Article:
Leela, At Long Last
Excerpted from the magazine for Billboard.com.Tina Turner meets James Brown.
That's the indelible image one gets after watching Leela James perform. Belying her petite frame -- topped by a mountain of hair -- and a high-pitched speaking voice hovering somewhere between cartoon icon Betty Boop and singer Michel'le, James morphs into a soulful dynamo onstage.
"It's terrible ... people tell me all the time that I sound like a big, fat woman," James says with a laugh. "However, it's about the music. When I perform, I zone out. It's energy-driven, emotional, a spiritual ride. Sincere; not fake. I'm not trying to sit behind a piano and look overly dope like I'm Beethoven or something."
James' colorful demeanor is the driving force behind her long-awaited Warner Bros. debut, "A Change Is Gonna Come" (June 21). A line from the title track (the 1965 Sam Cooke classic) -- "It's been a long time comin'" -- fittingly describes her trek from new recruit to launching her first studio album.
Signed four years ago to RuffNation/Warner Bros., James initially wowed industry tastemakers during a series of critically acclaimed showcases on both coasts.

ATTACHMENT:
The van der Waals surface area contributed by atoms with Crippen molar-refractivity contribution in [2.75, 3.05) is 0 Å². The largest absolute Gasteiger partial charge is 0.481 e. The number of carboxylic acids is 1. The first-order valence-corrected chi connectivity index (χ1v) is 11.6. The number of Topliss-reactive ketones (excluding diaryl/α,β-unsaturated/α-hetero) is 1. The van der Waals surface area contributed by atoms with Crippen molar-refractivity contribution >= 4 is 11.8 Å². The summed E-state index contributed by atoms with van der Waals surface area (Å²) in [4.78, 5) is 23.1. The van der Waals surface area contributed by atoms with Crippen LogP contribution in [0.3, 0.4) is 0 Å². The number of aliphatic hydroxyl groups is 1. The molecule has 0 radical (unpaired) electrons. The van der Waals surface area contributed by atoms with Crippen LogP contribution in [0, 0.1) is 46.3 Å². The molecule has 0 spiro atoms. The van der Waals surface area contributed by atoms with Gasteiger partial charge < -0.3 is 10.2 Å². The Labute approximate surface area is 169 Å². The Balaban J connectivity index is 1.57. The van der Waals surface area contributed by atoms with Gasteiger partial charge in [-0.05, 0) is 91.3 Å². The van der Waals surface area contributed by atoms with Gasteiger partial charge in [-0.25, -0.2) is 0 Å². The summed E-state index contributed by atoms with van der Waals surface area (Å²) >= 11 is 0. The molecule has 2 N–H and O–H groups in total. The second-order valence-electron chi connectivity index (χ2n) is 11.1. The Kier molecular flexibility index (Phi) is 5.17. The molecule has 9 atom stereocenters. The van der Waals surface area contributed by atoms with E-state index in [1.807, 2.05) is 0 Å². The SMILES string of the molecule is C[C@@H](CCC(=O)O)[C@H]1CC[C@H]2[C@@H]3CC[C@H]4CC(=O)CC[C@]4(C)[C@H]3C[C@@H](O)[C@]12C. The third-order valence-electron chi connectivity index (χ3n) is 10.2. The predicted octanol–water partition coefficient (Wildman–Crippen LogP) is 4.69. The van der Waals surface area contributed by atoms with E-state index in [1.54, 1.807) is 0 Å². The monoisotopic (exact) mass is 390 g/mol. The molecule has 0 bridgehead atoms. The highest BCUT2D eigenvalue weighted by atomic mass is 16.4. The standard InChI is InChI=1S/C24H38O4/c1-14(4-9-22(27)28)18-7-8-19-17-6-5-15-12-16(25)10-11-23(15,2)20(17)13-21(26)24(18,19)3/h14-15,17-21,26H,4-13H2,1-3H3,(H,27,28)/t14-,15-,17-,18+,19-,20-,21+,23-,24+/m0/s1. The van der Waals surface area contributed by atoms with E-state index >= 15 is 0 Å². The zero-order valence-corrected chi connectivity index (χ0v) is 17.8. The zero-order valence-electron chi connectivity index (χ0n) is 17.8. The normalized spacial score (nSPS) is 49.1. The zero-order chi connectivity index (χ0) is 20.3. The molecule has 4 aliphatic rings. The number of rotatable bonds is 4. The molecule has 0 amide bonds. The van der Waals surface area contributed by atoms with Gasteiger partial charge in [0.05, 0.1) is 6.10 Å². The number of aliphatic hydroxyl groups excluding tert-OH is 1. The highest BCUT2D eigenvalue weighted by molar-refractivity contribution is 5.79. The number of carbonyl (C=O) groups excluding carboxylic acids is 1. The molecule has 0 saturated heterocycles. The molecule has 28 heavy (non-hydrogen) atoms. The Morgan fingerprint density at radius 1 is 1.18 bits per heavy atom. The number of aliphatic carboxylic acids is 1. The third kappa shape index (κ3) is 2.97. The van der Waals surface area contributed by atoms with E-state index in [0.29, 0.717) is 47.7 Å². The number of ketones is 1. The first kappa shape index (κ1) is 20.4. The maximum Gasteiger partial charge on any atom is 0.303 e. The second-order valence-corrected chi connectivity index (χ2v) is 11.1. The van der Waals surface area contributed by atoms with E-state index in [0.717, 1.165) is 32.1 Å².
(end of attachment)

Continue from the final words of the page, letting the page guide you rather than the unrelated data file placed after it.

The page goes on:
When RuffNation was dismantled, James was transferred to Warner Bros. directly, and encountered more setbacks in the wake of staff downsizing, the merger of sister label Elektra with Atlantic, and a new executive regime. Despite the setbacks, she continued to work. Her credits include opening shows for the Black Eyed Peas, Kem and John Legend.
The title also reflects James' challenge to what is defined now as "popular R&B." She calls her gritty and passionate approach "back-porch soul."
As James explains, "There's room for change, and there should be a balance anyway. This is homegrown music with raw singing that's true, not contrived. You have fried chicken and baked chicken. This is fried chicken."
Those seeds of change are sown on lead single "Music," which asks, "Where did the soul go?" as it salutes such influences as Aretha Franklin, Chaka Khan and Gladys Knight. James' gospel, blues and funk-honed style shifts from defiant to gutsy to inspirational on such tracks as "Rain," "My Joy" and "Didn't I." Among those who worked with James, who also doubled as co-writer, were Kanye West, Raphael Saadiq, Wyclef Jean, Chucky Thompson and executive producer Commissioner Gordon.
Following a live performance on "Soul Train" on May 28, James launched a promotional tour June 7 that includes stops in Chicago, San Francisco, Los Angeles, New York, Atlanta and Washington, D.C.
Funky album track "Soul Food" is featured in a national Sprint commercial that began airing April 25.
For her part, James concedes she is just ready for the album to finally see release. "I feel like I've been pregnant for four years and now I'm finally delivering. I just hope people understand it came from my heart and soul. It's real."